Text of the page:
-Mike Riley

Monday, March 10, 2008

Who's Number One?

(Warren Buffett, current holder of the title, "World's Richest Person", pays homage to Marcel Marceau by performing the classic mime piece, "Billionaire Inside A Small Box")

Not that I waste a lot of time on matters like this, but it has been pointed out that, after 12 or 13 years atop the listing of "World's Richest People", Microsoft founder Bill Gates has been replaced by super-investor Warren Buffett. Indeed, Gates has dropped to Third in the rankings, following Buffett and Mexican telecommunications magnate "Carlos Slim" Helu [maybe it's just me, but, if I were to become a potential investor in the Helu empire, I'd be concerned that the man running the show chose to call himself "Carlos Slim". Sounds more like a potential player on the "World Poker Tour", if you know what I mean. For that matter, "Bill" Gates doesn't sound all that secure, either]

According to the good folks at (the source for this posting at;, Gates may well have held onto the coveted top spot, except for an ill-fated effort by Microsoft to purchase mega-Internet portal Yahoo! [proving once again that even the world's richest people have to be careful what they buy].

Let it be noted that those who follow Buffett's investment choices profit, too. Late last year, his investment company, Berkshire Hathaway [the second name selected in honor of Jane Hathaway, plucky secretary to Mr. Drysdale on TV's "The Beverly Hillbillies], was worth USD$150, 000 per share, before dropping to its current level of around USD$111,000 per share [I wish my "portfolio" (and I use that term extremely loosely) would "drop" to that level!].

Of course, no human being could spend that kind of money in a lifetime. Buffett has, in the last year or so, begun transferring his wealth to the charitable foundation operated by Bill Gates and his wife, Melinda. A brief listing of some of his many charities follows:

-Computers In Schools

-Computers In Rest Rooms

-Hiring The Homeless To Go "Nyah-Nyah" At Yahoo! Users

-The Foundation To Assure That Bill Gates Is The Richest Person In The

World (Hey, waitta minute!)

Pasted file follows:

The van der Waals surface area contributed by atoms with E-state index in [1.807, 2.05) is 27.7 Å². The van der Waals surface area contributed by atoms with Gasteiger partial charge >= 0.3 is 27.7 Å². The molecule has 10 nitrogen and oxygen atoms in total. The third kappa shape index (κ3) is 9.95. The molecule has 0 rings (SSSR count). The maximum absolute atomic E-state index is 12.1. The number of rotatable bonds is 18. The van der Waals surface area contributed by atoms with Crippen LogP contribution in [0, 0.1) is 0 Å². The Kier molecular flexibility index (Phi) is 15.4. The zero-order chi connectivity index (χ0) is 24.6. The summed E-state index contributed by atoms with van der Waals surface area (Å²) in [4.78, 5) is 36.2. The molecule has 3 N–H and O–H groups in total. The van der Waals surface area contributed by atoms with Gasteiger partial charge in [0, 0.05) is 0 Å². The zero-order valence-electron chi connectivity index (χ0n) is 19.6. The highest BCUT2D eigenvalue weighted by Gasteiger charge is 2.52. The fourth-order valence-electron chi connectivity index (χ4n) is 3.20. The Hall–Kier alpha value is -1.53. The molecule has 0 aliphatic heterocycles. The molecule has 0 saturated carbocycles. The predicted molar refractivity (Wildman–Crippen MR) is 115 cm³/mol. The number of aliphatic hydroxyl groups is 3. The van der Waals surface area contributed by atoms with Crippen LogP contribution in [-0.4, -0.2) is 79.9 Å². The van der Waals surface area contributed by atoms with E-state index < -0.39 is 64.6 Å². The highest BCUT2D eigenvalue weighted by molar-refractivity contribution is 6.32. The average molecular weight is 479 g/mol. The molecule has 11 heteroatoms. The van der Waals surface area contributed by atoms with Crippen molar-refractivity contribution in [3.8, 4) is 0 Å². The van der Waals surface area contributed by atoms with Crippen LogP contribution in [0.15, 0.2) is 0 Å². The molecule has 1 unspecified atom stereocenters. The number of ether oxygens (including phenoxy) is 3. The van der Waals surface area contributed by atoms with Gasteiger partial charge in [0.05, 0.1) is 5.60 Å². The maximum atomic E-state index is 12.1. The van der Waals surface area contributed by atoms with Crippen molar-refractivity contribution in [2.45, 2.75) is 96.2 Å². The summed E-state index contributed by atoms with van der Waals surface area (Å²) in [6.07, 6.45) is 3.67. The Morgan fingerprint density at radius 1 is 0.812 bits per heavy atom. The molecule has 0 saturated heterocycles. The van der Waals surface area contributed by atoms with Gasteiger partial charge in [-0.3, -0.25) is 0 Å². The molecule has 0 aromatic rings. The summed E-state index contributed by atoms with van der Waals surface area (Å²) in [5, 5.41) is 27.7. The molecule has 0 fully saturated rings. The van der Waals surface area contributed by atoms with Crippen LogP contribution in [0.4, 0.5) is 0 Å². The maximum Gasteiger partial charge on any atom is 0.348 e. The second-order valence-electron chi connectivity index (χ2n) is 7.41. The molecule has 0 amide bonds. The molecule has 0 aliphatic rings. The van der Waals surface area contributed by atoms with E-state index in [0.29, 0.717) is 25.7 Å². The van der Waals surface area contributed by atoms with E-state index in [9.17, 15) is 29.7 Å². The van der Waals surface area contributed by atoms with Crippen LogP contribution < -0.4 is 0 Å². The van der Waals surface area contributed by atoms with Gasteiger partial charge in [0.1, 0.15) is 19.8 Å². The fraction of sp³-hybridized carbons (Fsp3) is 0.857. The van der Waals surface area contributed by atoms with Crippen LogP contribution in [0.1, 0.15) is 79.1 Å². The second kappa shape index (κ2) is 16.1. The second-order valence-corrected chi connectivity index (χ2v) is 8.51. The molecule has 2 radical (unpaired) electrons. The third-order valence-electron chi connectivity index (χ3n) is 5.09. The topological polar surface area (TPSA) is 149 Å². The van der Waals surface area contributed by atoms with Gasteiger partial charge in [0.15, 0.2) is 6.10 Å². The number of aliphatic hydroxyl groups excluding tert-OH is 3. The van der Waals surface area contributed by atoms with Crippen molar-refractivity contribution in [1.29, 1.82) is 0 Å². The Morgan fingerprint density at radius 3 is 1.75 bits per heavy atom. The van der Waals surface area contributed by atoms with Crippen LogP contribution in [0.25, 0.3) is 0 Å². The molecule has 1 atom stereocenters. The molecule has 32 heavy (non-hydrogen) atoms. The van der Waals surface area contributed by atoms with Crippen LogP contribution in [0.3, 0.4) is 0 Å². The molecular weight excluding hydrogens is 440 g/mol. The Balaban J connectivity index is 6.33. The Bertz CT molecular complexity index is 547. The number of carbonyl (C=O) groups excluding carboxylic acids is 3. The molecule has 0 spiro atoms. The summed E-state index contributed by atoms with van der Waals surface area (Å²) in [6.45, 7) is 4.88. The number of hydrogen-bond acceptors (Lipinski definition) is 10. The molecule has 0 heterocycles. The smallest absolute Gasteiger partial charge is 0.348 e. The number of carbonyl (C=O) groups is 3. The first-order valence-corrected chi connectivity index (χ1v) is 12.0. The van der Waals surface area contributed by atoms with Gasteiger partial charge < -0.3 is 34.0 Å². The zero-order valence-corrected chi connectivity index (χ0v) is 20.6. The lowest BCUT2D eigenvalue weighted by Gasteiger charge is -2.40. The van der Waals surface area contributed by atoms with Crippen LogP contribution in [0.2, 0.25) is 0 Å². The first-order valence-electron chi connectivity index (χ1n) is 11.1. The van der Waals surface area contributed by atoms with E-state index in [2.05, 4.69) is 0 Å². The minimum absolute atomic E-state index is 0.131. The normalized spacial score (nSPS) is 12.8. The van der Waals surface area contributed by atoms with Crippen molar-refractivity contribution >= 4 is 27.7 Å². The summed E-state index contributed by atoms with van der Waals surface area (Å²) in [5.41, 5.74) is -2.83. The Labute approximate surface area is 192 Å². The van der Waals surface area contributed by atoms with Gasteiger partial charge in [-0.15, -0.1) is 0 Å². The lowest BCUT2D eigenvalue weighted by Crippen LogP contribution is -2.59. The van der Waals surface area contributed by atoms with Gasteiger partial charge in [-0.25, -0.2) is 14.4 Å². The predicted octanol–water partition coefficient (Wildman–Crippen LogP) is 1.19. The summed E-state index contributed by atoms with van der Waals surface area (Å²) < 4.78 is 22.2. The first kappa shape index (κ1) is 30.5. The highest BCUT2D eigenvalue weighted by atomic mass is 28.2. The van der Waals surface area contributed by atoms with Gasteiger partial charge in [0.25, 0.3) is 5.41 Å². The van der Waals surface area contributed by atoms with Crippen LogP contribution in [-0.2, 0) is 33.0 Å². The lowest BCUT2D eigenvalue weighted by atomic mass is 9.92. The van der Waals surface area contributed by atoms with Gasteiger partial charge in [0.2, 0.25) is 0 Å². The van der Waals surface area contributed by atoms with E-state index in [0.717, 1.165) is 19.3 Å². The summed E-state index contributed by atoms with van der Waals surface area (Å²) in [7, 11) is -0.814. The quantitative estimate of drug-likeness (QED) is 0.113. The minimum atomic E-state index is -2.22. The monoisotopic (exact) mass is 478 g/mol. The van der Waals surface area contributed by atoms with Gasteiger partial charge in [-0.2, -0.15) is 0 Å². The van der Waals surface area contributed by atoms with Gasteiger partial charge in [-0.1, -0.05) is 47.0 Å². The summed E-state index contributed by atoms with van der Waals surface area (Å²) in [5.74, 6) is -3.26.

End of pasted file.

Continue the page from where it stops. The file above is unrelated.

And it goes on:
-Mike Riley

P.S.: Check out the "Video Of The Week". [It's not the version I wanted to put there; Cohen's original is at But, for various reasons, I can't embed it. The "Alternate Version" isn't bad, though. But check out the original. Maybe the best thing he's ever done...

Tuesday, March 4, 2008

What's Wrong With This Picture?

If you're a reader of a certain age [40 and over would be about right, I think], you may remember a series of comic books based on great works of literature. They were sold under the name Classics Illustrated, and, while no new ones have been produced in years, many of the older books are still available as reprints. I knew a few people who used a C I version of a classic to get at least a rudimentary idea of the story line of books they were unwilling or unable to read on their own. It has been said [by no less an authority than] that it's at least theoretically possible to get a passing grade on tests in many classics JUST by reading the comic book version.
I guess it was only inevitable, then, that the current generation would want the Great Books converted into something that will fit in a back pocket. And nowadays, even the immortal summaries created by Cliff's Notes are too much work. Thus, Cliff [or whoever handles such things for him today] has created a combination of his work, and those comic books of our youth: a line of manga [Japanese-style] comic books, re-presenting the plays of Shakespeare [if you live anywhere near Stratford-Upon-Avon in England, you've no doubt heard the rumbling, grinding sound. It's someone spinning in his grave. Wanna guess who?]!
If you don't believe me [and, Heavens, why wouldn't you?], visit:
(For those too lazy to do even that, we present the Cliff's Notes version of the Cliff's Notes web ad) These new manga comics, according to the previews, feature